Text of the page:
Generally, retroactive modification is prohibited.

As with many things in the law, the answer is “maybe.” Generally, the retroactive modification of child support is prohibited under New Jersey law, which provides as follows:

“No payment or installment of an order for child support, or those portions of an order which are allocated for child support established prior to or subsequent to the effective date of [the statute], shall be retroactively modified by the court except with respect to the period during which there is a pending application for modification, but only from the date the notice of motion was mailed either directly or through the appropriate agent. The written notice will state that a change of circumstances has occurred and a motion for modification of the order will be filed within 45 days. In the event a motion is not filed within the 45-day period, modification shall be permitted only from the date the motion is filed with the court.” N.J.S.A. 2A:17-56.23a.

Nevertheless, there are several exceptions.

First exception: Modification to the date notice is mailed or a motion is filed.

The statute cited above permits retroactive modification back to the date on which a motion for modification was filed with the Court. For example, if you filed a motion on August 1 but the Court did not decide it for several months, any adjustment can be made retroactive to August 1. That period can be extended for up to 45 days prior to the filing of a motion if notice is mailed to the opposing party. The purpose of that 45-day extension is presumably to permit good faith negotiations. Otherwise, litigants would be compelled to immediately commence litigation simply to preserve the date for retroactive modification.

Second exception: Modification of temporary (or “pendente lite”) support orders.

A temporary child support order is subject to retroactive adjustment in the sound discretion of the Court back to the date on which a Complaint for Divorce was filed. During a divorce proceeding, all child support orders prior to the entry of a Final Judgment of Divorce are considered temporary, and because some divorces require several years to complete, the resulting retroactive modifications can be quite substantial.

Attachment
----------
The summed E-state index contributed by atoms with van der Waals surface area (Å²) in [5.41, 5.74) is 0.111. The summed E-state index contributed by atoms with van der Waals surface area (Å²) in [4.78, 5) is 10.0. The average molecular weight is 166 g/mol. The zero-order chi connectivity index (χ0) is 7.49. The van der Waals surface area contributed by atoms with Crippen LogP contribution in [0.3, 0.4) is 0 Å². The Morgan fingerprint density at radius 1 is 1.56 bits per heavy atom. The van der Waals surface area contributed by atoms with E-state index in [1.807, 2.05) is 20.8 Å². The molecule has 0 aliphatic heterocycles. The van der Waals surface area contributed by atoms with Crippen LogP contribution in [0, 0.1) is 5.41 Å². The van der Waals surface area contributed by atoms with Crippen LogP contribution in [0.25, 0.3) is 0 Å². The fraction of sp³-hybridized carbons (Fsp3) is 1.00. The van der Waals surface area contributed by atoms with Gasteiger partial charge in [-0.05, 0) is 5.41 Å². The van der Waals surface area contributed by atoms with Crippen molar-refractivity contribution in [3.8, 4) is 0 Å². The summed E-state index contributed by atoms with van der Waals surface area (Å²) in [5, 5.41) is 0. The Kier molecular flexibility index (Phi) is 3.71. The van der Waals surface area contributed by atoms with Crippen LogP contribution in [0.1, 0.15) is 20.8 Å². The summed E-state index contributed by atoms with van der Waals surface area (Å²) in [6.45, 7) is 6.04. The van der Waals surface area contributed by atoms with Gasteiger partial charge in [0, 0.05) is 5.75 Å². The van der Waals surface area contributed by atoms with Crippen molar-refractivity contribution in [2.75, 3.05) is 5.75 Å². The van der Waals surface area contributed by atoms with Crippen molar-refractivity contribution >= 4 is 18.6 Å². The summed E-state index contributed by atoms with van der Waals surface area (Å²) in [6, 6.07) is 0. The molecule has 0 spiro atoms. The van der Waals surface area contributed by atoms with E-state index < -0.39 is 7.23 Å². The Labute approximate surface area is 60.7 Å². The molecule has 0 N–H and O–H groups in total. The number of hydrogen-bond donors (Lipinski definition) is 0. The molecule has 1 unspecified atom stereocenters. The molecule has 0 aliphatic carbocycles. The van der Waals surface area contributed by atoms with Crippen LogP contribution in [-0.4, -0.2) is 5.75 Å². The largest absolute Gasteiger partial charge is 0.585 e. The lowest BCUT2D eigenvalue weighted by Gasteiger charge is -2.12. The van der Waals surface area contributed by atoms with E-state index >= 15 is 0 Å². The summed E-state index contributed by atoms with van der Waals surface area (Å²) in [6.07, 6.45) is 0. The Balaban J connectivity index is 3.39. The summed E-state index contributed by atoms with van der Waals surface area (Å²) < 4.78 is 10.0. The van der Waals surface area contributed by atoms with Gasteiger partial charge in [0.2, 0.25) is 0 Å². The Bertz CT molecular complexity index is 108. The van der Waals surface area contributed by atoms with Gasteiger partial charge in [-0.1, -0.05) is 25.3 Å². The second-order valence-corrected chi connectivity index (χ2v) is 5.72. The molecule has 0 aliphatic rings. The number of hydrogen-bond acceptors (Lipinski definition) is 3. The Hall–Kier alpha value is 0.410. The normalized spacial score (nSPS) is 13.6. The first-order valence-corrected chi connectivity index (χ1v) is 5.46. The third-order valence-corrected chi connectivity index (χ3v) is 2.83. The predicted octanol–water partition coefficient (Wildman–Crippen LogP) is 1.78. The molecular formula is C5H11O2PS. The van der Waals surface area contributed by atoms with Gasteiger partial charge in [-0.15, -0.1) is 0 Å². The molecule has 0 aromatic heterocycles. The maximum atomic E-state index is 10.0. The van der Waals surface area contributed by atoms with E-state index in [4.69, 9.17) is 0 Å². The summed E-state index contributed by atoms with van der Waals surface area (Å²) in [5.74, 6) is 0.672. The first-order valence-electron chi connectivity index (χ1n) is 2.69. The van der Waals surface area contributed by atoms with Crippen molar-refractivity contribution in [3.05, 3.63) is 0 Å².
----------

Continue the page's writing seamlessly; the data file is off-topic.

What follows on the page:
Third exception: Modifications that increase rather than decrease child support.

The Appellate Division has concluded that the anti-retroactive statute only prevents retroactive decreases to child support. The Court remains free to retroactively increase child support. The purpose of the statute was to remedy the loopholes of interstate child support enforcement laws to benefit children, not to eliminate any perceived unfairness as suggested by the person paying support. For example, the Appellate Division allowed a retroactive increase where a father had failed to disclose a significant increase to his income for several years. Essentially, the Appellate Division decided that the father should not be rewarded for his bad faith failure to disclose relevant information.

Fourth exception: Termination of support obligations.

While the Court is generally prohibiting from retroactively reducing child support, it can retroactively terminate child support. Situations warranting retroactive termination include the child’s emancipation or death. The anti-retroactivity statute was enacted to ensure that ongoing support obligations are paid. Therefore, a simple change of circumstances like job loss cannot be used as a basis for retroactive modification. Even so, the judicial obligation to enforce a child support order arises only if a duty to provide support exists. If there is no longer a duty of support by virtue of emancipation or death, no child support can become due. This exception, however, applies only where the event warrants automatic and complete termination of child support. Thus, something like a transfer of custody, where the obligation of support survives but is swapped between parents, does not fit this exception.


If you are considering or going through a divorce, I strongly recommend retaining a strategic and aggressive attorney to represent you. As the managing attorney of Shaw Divorce & Family Law LLC, I would be happy to sit down with you free of charge to explore the facts, explain the law, and address the likely timeline, costs, and range of possible outcomes. To schedule a free consultation, CLICK HERE.